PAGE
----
Author Topic: Shiftlings (Switch) Review  (Read 2352 times)

0 Members and 1 Guest are viewing this topic.

Offline polemos

  • Score: 0
    • View Profile
Shiftlings (Switch) Review
« on: February 10, 2018, 09:23:21 AM »

Shiftlings wastes too much effort on story elements, without first creating a lasting gameplay experience.

I feel the need to open this with a quick disclaimer. As a local co-op game, Shiftlings is a worthy investment. But, if you’ll simply be playing this solo, stay away.

Shiftlings tries really hard for you to like it. Frankly, that’s my main gripe. From the opening cinematic, the humor is on display, revealing if it lands as funny or cringe-worthy quickly. Sadly, I sat steadily in the cringe camp throughout, but I’ll give Rock Pocket Games a bit of a nod for their effort. The voice actors are committed and the material gallantly tries to build out a game world, but, much like the primary puzzle mechanic, it always feels half-bloated, half-deflated. Unfortunately, this does not make for balanced gameplay.

The heroes are two cosmic custodians tasked with solving their way through a galactic game show. Tied together with an air hose, the duo progresses through each puzzle by switching size and weight. As far as game mechanics go, you can bounce on your bud’s head, weigh down buttons, pull levers, float up jet streams, make use of trap doors and seesaws, and plenty more. However, before long, the puzzles lose their freshness faster than the backgrounds and sounds in each level.

Solo play proves tiresome because while you can move both characters simultaneously by holding the L button, certain puzzles can only be solved by switching rapidly between the pair. So, while these puzzles can be fun and exhilarating with two players working in tandem, they come off as frustratingly time-consuming alone. Plus, if you mess up and die, expect to hear the same, lame lines over-and-over again from the nagging narrator until you can best it.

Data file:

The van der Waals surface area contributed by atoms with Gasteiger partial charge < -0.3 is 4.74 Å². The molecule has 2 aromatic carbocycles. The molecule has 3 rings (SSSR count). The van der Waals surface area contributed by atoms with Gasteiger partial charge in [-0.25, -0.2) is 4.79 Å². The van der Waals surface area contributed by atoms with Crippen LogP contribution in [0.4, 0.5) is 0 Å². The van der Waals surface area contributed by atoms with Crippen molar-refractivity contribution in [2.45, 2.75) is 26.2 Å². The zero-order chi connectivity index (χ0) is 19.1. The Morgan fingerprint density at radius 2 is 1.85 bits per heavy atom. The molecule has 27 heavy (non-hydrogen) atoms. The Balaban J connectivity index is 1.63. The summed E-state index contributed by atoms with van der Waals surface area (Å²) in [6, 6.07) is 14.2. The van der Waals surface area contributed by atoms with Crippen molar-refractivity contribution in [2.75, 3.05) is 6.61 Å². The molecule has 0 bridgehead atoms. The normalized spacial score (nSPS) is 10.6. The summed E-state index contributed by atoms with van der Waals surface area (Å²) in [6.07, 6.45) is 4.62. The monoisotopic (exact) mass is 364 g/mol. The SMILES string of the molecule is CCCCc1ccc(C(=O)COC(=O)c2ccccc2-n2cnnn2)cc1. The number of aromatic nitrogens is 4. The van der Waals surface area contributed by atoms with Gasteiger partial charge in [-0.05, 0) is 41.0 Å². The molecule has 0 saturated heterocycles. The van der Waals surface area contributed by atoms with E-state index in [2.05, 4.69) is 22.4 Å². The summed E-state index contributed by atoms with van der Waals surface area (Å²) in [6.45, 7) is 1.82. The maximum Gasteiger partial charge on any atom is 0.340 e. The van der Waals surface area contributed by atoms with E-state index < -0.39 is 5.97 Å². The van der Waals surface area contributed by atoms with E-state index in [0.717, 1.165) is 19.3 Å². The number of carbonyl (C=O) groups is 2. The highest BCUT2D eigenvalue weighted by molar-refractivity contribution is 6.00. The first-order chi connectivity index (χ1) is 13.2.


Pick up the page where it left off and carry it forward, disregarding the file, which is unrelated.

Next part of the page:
With over 50 levels (plus time trials) to complete, each of which include collectible cola bottles for unlocking later levels, Shiftlings appears to have a great deal of content. The problem is that these levels are spread across five regions, and while each region has its own unique charm and puzzle mechanics, the settings feel bland (especially by the seventh or eighth level within a specific area). Many of the puzzles become repetitive, and in turn, make certain levels feel like a sluggish slog. To the point where weighing the value of unlocking the next region becomes a debate.

Shiftlings’ size-swapping mechanic serves as a perfect metaphor for the game itself. Simply put, it lacks balance. The cute art style would make for a perfect parent-child co-op experience, but the skill required for certain platformer-specific puzzles makes it a bit too difficult for a younger child to master (and/or have fun). The story elements that are fleshed out don’t really amount to much. It would have been better served without the bloat of the story. It harkens back to the oldest of game truths; as gamers, we ultimately don’t care how or why Bowser kidnapped Peach (possibly something cake-related?), we only care how we’re going to save her, and the playable journey ahead.